I’ve recenly been employed by two different successful start-up companies. The time spent at these companies has given me the opportunity to meet some really sharp people with clever business ideas. But, none of these people are the next Albert Einstein. These are average individuals who had an idea, nurtured it, and converted into a small enterprise. When I look around my inner circle I see genius. I see IT professionals, business/finance majors, sales/marketing managers, computer programmers, real estate gurus, information security analysts, etc. These people are brilliant, talented, skilled, and capable… and someday they need to unite in an effort to build a revenue generating dream of their own.
Here’s an excerpt from A-town’s comment:
…I think the best color for the middle ground we are looking for is the color yellow. Yellow is the odd ball. It’s out of the ordinary, something wild, something between white and black. I still think the only way to get everything you desire out of a job is to break out and start something yourself. Be out of the ordinary. Don’t just work a job like everyone else. Create a job that everyone else wants to be a part of…
Everyone is on the endless quest for utopia. We all want the perfect relationship, the perfect home, or the perfect job. It’s pretty common to hear someone spit out a canned phrase like: “You should be grateful for what you’ve been given!” I believe this statement holds truth… and I’m grateful. I know the grass isn’t always greener on the other side, and things could always be a lot worst. Yet somehow I still got caught off guard.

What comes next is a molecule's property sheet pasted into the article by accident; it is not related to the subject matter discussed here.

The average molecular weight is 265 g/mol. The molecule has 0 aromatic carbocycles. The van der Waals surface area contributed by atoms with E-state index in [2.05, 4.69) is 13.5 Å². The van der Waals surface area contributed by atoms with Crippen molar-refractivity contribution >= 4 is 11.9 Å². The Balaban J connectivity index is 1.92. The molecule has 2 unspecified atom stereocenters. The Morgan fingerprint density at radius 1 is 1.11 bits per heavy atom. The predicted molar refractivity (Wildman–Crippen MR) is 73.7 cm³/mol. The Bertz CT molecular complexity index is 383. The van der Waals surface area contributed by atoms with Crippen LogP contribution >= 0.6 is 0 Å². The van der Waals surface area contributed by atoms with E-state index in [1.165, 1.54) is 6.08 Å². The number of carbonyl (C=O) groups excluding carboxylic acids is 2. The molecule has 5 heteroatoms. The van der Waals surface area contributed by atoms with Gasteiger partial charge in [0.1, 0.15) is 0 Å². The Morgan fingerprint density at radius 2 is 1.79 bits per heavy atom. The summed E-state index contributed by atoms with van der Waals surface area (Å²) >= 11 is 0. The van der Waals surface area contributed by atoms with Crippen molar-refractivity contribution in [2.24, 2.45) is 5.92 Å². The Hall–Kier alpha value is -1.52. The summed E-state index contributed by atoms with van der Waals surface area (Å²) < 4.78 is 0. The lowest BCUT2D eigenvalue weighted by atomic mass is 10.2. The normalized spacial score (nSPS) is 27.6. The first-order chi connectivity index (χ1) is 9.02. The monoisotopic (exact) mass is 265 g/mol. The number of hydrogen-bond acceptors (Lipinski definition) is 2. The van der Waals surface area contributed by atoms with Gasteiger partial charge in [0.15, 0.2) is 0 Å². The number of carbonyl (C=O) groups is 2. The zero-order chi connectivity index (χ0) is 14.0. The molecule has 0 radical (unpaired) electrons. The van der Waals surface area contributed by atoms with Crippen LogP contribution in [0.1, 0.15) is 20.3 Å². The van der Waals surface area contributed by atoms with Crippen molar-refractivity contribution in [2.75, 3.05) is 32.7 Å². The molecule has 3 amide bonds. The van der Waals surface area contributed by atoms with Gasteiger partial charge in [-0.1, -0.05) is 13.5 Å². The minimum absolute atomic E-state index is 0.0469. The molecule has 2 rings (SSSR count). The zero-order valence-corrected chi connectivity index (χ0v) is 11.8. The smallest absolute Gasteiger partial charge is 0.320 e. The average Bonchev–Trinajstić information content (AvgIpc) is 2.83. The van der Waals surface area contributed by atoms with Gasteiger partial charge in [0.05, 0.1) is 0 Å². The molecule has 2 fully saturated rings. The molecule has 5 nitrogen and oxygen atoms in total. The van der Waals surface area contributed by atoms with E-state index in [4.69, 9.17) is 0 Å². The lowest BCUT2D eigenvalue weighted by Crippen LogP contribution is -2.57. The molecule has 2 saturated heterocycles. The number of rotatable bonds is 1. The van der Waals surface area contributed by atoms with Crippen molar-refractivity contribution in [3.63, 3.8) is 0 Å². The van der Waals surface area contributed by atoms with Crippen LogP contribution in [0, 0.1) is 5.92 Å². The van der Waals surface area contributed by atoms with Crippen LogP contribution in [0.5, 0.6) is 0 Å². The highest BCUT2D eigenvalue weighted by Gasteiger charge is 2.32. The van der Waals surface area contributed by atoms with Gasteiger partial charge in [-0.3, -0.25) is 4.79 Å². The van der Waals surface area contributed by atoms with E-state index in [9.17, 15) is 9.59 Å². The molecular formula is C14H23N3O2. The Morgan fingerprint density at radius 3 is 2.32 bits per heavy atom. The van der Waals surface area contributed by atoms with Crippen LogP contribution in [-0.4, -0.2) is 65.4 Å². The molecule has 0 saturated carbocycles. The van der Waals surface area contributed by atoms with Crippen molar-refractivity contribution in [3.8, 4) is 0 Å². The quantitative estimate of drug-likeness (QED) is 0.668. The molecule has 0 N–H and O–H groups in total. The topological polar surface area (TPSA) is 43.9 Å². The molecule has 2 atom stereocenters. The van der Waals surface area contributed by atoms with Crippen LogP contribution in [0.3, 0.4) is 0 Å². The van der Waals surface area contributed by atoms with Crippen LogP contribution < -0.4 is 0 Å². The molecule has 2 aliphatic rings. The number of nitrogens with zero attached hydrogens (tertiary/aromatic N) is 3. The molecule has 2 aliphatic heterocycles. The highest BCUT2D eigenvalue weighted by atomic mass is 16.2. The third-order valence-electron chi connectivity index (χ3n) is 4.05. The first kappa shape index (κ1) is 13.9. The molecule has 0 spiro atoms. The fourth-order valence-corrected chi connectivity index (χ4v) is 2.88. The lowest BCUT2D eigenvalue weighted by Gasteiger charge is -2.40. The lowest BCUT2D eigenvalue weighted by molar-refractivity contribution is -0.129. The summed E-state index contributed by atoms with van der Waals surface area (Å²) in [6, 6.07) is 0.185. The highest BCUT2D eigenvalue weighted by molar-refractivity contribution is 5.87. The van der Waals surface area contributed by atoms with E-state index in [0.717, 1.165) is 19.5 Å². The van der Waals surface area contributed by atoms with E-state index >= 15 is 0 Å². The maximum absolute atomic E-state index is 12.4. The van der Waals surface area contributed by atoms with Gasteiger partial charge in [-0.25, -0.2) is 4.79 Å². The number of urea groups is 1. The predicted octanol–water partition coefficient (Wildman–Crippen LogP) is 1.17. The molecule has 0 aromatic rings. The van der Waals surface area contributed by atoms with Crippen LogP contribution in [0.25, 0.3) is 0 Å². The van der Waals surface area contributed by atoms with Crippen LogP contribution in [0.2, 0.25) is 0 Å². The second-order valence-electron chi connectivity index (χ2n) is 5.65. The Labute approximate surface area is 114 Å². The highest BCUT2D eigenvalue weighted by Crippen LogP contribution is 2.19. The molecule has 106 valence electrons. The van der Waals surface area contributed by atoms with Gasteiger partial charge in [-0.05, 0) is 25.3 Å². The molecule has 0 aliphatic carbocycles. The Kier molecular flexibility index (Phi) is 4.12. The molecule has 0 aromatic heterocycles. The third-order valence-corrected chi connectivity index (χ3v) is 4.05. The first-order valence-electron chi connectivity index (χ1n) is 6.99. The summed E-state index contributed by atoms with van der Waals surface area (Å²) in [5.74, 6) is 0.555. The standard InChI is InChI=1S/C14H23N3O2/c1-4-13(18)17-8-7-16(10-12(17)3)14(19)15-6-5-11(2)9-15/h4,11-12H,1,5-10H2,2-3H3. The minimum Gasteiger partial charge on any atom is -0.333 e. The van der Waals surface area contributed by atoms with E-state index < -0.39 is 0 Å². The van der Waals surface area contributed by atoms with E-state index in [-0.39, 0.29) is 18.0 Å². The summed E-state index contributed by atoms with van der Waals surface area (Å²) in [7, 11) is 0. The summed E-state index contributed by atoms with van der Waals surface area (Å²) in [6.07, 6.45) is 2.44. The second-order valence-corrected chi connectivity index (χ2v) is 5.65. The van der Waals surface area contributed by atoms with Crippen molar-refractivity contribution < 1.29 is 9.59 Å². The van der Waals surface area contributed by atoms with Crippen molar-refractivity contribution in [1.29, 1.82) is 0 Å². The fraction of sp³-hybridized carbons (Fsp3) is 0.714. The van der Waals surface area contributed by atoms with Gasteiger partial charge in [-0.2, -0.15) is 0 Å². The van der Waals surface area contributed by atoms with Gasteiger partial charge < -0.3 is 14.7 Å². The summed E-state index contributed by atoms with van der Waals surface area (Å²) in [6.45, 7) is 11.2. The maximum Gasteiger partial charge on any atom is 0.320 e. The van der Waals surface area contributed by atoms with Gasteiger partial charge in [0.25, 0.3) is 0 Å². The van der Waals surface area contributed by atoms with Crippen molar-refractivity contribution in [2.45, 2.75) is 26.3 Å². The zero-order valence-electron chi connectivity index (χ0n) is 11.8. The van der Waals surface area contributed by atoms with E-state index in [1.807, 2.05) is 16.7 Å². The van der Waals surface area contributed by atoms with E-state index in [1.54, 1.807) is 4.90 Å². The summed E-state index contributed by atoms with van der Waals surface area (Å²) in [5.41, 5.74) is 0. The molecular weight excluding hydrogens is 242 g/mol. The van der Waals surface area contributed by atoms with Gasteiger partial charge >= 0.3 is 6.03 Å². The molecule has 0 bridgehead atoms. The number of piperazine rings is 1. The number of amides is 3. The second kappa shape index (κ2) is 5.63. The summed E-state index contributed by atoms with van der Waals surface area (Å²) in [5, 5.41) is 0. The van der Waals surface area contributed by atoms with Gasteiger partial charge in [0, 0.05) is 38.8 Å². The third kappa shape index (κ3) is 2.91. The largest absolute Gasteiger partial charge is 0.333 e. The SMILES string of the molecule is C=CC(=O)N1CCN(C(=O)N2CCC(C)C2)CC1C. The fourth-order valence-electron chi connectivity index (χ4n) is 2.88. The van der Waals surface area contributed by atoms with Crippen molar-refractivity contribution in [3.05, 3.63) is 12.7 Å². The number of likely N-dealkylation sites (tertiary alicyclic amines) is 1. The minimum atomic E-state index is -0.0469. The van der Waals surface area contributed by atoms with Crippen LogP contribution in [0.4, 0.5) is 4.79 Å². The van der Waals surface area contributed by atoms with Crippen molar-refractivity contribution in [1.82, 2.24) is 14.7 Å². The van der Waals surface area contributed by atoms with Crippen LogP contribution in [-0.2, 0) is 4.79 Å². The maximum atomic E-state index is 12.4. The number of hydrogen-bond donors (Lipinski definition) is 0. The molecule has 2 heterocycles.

I recently made a career change, and I’m not saying I made a mistake, because I didn’t. My new career is pushing me in a positive direction. However, there has been a faint void in certain areas that used to be whole. These voids came unexpectedly because I never stepped back to absorb the big picture. I worked in a fast paced environment where the phones were always ringing, week long business trips for a Wednesday morning departure were planned on Tuesday night, and the deadline was always 10 minutes ago. Work weeks typically hit 55 hours… this wasn’t just a job, it was a lifestyle. I felt overworked and underpaid… the sentiment of being a day late and a buck short 99% of the time.
My colleagues and I yearned for a break and dreamed of a job that wasn’t so demanding. We unanimously agreed on a framework for the perfect job. Daily tasks would be based on extremely long term goals, only 15% travel time, the phones would rarely ring, no more working weekends, a 20% raise, and the job should consume a whopping 38 hours each week. This all seemed far fetched… Of course, that was until I landed a new job that fit the sketch of our dream.
I’m not dreaming. I’ve been working at my new job for 3 months now and it fits the sketch to a T. It meets all the bullet points of our “perfect job” framework. At first I was ecstatic… life seemed blissful. But then a subtle irk arose, a slight feeling of stress and discomfort. Certainly I couldn’t be feeling overworked and underpaid. So what was it? The phones don’t ever ring. I’ve been sitting in the same chair for 3 months and receiving praise from my superiors. I’ve never been told to work over the weekend. There haven’t been any major business trips. And every Monday morning I know exactly what needs to be accomplished for the remainder of the week. Then it hit me… the bullet points to the “perfect job” were starting work against me and I actually missed the unpredictability of my old job.
This irking feeling is directly related to my new work environment, but it’s not because the new job is bad, it’s because I expected it to be perfect. The source of the problem really lies in the fact that my old colleagues and I dreamed of a job environment that represented the exact opposite of what we currently had. We were drenched in Black and eager to dive head first into White. We knew Black wasn’t perfect, but we failed to recognize that White wasn’t either. As with anything in life, “perfect” usually rests somewhere between the extremes. This may seem like common sense, and in retrospect I agree. Yet somehow while I was cruising down the fast lane of life I didn’t see it coming. I guess it’s true, hindsight is always 20/20… and perfect is the enemy of good.